On 19 March 2022, three hundred scientists teaching at leading universities, inside and outside the European Union, linked with institutions including Oxford University, INRAE, Berkeley University, Université Catholique de Louvain and Harvard University, signed an open letter denouncing “short-sighted suggestions like abandoning sustainable agricultural practices that form part of the EU’s Farm2Fork strategy”. These scientists urgently called for “a food system transformation” to ensure food security.

Commission Communication and Parliament resolution on food security
On 17 March, IFOAM Organics Europe also sent a letter to Members of the European Parliament in the context of the vote on a Parliament’s resolution on “food security”. With practical examples of farming practices such as crop rotations with legumes, this letter aimed to remind MEPs that “with support from the CAP and the Farm to Fork strategy, it is possible to produce healthy food in sufficient quantity without synthetic pesticides and fertilisers, while preserving biodiversity, storing carbon in soils and making our food production more resilient to the increasing impacts of climate change.”

On 23 March the Commission presented a Communication, and the following day the European Parliament adopted a Resolution on food security. The result of this pressure is that both institutions support adopting derogations for the year 2022 (in the current CAP) allowing farmers to grow crops on “Ecological Focus Areas” (land normally set aside to benefit biodiversity). Importantly, they also resisted calls to question the Farm to Fork strategy as the relevant policy direction. Nonetheless the Commission already postponed the publication of the proposals on Nature Restoration Targets, and on the Sustainable Use of Pesticides Regulations, which were initially planned on 23 March, and are to include a target on pesticides reduction.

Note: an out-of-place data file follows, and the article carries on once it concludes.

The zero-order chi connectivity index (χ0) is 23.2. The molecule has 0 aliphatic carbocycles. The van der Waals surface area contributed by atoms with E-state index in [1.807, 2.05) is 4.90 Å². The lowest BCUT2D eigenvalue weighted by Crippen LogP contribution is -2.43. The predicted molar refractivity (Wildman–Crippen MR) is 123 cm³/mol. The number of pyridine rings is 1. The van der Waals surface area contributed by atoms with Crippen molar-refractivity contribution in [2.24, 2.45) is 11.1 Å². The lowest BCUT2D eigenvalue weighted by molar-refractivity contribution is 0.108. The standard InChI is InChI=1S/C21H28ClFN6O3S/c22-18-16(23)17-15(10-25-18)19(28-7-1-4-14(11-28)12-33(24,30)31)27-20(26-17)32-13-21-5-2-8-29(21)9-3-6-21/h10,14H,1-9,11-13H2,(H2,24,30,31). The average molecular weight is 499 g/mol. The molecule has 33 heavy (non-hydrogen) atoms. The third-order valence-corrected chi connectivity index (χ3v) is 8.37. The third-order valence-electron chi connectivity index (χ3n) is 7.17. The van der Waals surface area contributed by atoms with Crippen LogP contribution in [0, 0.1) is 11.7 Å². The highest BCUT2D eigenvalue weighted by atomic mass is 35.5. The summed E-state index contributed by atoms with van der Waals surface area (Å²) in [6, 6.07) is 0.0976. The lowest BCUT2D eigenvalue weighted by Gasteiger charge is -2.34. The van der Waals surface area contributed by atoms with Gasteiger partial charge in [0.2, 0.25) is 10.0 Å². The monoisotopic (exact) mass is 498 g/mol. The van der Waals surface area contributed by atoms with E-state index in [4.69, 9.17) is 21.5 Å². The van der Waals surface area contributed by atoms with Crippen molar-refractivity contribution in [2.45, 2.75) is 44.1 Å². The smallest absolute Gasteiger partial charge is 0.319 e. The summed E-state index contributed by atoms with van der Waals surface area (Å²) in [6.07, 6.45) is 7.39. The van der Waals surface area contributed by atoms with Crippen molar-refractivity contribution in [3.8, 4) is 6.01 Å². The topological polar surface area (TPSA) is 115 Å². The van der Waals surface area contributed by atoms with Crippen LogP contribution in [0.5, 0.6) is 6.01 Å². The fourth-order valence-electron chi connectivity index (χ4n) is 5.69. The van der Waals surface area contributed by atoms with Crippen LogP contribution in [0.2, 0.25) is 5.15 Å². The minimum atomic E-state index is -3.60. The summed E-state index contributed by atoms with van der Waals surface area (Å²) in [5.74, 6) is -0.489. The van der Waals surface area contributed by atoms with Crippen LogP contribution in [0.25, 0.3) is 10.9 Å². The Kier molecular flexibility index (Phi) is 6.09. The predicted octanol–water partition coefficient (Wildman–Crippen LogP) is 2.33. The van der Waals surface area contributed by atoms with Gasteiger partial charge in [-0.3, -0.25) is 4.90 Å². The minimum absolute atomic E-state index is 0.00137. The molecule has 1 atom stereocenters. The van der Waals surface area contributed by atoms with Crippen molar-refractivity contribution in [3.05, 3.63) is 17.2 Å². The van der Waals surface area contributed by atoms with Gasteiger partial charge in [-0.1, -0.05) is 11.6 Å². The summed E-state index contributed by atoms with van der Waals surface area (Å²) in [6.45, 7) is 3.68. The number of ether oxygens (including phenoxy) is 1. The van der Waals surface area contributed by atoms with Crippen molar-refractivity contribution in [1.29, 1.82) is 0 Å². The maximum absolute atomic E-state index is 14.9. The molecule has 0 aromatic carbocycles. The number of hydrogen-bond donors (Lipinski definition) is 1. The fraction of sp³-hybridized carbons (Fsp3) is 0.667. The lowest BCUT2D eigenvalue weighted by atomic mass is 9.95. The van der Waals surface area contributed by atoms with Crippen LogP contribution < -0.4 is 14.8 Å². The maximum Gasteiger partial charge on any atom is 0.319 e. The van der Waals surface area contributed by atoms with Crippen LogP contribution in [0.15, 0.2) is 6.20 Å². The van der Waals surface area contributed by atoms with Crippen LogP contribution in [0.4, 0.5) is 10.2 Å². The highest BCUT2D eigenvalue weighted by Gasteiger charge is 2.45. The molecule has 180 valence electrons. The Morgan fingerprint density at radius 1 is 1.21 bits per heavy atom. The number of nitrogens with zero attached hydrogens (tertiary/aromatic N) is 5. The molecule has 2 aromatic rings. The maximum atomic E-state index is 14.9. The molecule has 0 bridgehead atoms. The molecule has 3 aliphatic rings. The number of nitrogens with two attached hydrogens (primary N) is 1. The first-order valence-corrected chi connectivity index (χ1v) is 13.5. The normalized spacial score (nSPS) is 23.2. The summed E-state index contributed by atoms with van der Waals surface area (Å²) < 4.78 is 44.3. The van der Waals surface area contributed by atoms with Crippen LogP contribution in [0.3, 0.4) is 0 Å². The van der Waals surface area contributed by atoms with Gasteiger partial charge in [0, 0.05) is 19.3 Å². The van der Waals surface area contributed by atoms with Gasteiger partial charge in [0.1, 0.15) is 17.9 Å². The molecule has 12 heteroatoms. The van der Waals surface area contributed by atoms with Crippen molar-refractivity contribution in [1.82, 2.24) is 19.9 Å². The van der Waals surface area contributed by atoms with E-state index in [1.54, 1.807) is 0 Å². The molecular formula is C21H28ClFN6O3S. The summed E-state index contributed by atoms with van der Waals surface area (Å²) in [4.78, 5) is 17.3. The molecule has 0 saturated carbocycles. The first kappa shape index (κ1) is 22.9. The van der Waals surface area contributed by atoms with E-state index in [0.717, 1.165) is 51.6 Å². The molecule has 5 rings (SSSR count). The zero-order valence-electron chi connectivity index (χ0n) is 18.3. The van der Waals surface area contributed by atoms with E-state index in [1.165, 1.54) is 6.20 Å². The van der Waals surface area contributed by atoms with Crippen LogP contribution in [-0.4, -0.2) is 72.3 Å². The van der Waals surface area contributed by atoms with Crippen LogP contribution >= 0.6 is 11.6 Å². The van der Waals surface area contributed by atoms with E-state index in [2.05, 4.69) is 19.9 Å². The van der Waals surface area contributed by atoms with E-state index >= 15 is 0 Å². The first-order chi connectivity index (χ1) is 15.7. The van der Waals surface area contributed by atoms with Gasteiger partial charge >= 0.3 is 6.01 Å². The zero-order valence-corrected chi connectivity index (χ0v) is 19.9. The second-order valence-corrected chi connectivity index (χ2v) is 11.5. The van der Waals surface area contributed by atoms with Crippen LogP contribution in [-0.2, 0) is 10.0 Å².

More specifically, the Commission Communication ‘Safeguarding food security and reinforcing the resilience of food systems’. considers that ‘food sustainability is fundamental for food security’. The Communication adds that ‘innovation through research, knowledge, technology, agro-ecology and adoption of best practices can mitigate pressure on input costs without hurting production capacity, leading to long-term progress in productivity to achieve the green transition’. Organic farming is shown as an example of a practice that uses limited amounts of mineral fertiliser and is less exposed to price increases. Moreover, the Commission supports the use of fertilisers in the short-term and ‘is also assessing options for new rules on new genomic techniques, which have the potential to create plant varieties that are less susceptible to changing temperatures and climatic threats, more resistant to plant pests and more efficient in the use of fertiliser’. The Commission will deliver a support package of 500 million euros to support most affected farmers.

The EP Resolution ‘Need for an urgent EU action plan to ensure food security inside & outside the EU in light of the Russian invasion of Ukraine’ was voted by 413 MEPs in favour, 120 against and 49 abstentions on 24 March. IFOAM Organics Europe has issued a Press Release on this resolution here. IFOAM Organics Europe will remain vigilant on the attempts to undermine the Farm to Fork strategy and will continue to insist that the sustainability of our farming system is essential for long-term food security.